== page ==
by Andrew Emett
October 14, 2015
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A former police chief pleaded guilty and a second police chief was sentenced to prison on Tuesday for firing their Tasers at non-combative inmates at Mamou Jail in Louisiana. Surveillance video from the jail revealed that the prisoners were calm and compliant when Tasers were deployed against them. Both chiefs admitted that they knew their actions were unlawful but continued to deprive inmates of their rights under color of law.
From 1994 to 1997 and from 2004 to 2014, Gregory Dupuis served as police chief of Mamou while encouraging his officers to fire their Tasers at prisoners even if they posed no threat to anyone. In one incident on Apr. 25, 2010, Dupuis ordered a detainee to place his hands on the far wall before opening the cell door. After the inmate complied, Dupuis entered the cell and fired his Taser into the man’s back, causing him to fall to the ground and injure his knee.
Between 2014 and October 2015, Robert McGee served as police chief of Mamou even though surveillance video from inside the jail caught him tasing numerous inmates without provocation. Prior to his 2014 election as chief of the Mamou Police Department, McGee was one of the over aggressive officers under Dupuis. From 2010 to 2011, McGee and former officer Joe Deshotel can be seen on videos deploying their Tasers against compliant and non-combative detainees in their cells.
When the videos of McGee’s prisoner abuse surfaced in December 2014, then-police chief Dupuis refused to investigate the incidents because he had also participated in the civil rights violations. As a result of a federal investigation into the illegal use of excessive force upon inmates, Dupuis pleaded guilty to one count of violating an individual’s civil rights on April 13. McGee resigned as chief of police last week on October 8.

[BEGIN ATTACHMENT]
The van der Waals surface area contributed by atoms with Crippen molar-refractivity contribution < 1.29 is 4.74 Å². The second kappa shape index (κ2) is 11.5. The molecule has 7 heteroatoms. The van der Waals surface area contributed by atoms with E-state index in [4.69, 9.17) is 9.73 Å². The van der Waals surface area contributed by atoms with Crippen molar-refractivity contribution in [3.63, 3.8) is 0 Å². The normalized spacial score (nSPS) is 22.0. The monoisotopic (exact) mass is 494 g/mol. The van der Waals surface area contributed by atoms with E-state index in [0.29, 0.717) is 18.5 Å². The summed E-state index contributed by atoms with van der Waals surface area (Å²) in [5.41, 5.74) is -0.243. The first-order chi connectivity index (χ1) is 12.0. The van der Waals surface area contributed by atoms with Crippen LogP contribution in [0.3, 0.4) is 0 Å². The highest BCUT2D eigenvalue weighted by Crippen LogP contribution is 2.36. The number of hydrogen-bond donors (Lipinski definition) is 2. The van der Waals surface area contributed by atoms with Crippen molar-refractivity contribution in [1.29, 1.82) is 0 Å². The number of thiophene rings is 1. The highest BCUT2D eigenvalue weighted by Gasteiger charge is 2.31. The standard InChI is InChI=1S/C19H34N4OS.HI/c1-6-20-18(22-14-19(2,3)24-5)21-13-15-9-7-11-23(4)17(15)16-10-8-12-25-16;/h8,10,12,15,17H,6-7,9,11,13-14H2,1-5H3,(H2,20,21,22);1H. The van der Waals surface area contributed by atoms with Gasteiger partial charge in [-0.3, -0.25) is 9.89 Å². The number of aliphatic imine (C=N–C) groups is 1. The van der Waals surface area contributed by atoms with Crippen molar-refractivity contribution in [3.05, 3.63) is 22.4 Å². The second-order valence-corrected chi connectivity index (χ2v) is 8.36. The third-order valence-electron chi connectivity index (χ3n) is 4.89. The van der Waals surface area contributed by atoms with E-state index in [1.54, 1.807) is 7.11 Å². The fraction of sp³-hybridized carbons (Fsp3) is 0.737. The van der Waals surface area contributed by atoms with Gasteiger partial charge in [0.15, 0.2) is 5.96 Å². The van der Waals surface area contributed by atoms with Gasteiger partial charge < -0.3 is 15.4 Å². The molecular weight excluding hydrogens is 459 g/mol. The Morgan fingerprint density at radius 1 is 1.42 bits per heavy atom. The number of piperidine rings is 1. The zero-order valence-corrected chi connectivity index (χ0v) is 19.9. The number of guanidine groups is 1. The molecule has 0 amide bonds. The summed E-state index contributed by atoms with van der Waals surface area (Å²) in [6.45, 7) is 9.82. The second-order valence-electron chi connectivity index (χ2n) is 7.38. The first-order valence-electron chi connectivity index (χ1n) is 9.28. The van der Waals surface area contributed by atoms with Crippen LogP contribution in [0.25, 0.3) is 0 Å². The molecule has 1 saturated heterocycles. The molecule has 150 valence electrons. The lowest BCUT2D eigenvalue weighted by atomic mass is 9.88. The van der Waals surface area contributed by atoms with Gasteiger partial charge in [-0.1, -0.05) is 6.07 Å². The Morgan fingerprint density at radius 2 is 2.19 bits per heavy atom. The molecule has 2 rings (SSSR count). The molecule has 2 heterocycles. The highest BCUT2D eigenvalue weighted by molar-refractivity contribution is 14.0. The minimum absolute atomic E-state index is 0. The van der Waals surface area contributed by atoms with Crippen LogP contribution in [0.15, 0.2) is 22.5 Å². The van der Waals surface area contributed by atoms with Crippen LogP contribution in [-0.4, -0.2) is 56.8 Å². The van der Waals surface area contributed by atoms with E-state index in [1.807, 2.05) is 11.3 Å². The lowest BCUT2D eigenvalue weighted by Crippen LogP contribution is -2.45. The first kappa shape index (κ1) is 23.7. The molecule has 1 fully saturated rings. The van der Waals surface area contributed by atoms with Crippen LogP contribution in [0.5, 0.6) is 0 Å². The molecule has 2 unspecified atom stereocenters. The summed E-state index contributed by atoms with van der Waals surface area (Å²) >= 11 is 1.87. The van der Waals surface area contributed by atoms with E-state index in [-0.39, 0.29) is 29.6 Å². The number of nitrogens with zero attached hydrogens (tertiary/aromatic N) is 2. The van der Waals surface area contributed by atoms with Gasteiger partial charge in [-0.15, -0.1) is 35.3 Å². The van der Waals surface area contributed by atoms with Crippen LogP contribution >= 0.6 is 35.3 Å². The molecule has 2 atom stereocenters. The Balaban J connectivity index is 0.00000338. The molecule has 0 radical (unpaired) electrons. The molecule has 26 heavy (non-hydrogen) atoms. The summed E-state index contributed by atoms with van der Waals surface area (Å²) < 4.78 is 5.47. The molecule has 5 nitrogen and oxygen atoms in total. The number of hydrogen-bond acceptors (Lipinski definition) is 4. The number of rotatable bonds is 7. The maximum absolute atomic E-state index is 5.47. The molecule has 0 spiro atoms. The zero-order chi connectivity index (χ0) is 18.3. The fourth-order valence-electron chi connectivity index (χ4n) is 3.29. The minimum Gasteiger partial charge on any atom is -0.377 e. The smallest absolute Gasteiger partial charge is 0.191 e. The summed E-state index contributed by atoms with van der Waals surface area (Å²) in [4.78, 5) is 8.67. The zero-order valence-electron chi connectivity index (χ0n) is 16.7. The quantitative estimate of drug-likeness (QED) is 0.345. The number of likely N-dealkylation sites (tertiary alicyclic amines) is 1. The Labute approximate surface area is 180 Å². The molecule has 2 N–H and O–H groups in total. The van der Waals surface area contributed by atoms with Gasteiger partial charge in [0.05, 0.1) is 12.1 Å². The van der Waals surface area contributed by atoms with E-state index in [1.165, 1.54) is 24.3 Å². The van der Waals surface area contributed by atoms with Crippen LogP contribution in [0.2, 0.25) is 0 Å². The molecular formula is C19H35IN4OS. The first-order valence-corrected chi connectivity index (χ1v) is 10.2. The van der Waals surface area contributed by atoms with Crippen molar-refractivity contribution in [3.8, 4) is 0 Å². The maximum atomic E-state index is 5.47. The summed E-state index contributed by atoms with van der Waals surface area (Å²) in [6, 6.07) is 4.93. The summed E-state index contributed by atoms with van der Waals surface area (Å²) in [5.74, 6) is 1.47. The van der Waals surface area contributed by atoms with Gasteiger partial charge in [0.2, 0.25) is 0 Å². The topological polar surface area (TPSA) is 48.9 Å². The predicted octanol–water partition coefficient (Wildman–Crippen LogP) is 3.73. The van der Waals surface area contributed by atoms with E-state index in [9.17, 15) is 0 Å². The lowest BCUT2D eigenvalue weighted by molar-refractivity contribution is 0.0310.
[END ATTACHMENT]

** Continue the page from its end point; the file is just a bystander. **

“The defendants abused the trust given to them as law enforcement officers when they engaged in a pattern of repeatedly tasing compliant detainees,” stated Principal Deputy Assistant Attorney General Vanita Gupta. “The Justice Department will vigorously prosecute those who violate the civil rights laws to ensure that the rights of all individuals, including those in custody, are protected.”
On Tuesday, McGee pleaded guilty to one count of the deprivation of rights under color of law. He faces up to 10 years in prison, three years supervised release, and a $250,000 fine. On the same day, Dupuis was sentenced to one year and one day in prison.
In 2009, a woman filed a federal lawsuit against the Mamou Police Department after three officers entered her cell and began using their stun guns on her during a seizure. The incident triggered another seizure and rendered the woman unconscious. Lodged into her bone, the metal prong of one of their stun guns had to be surgically removed resulting in permanent scarring.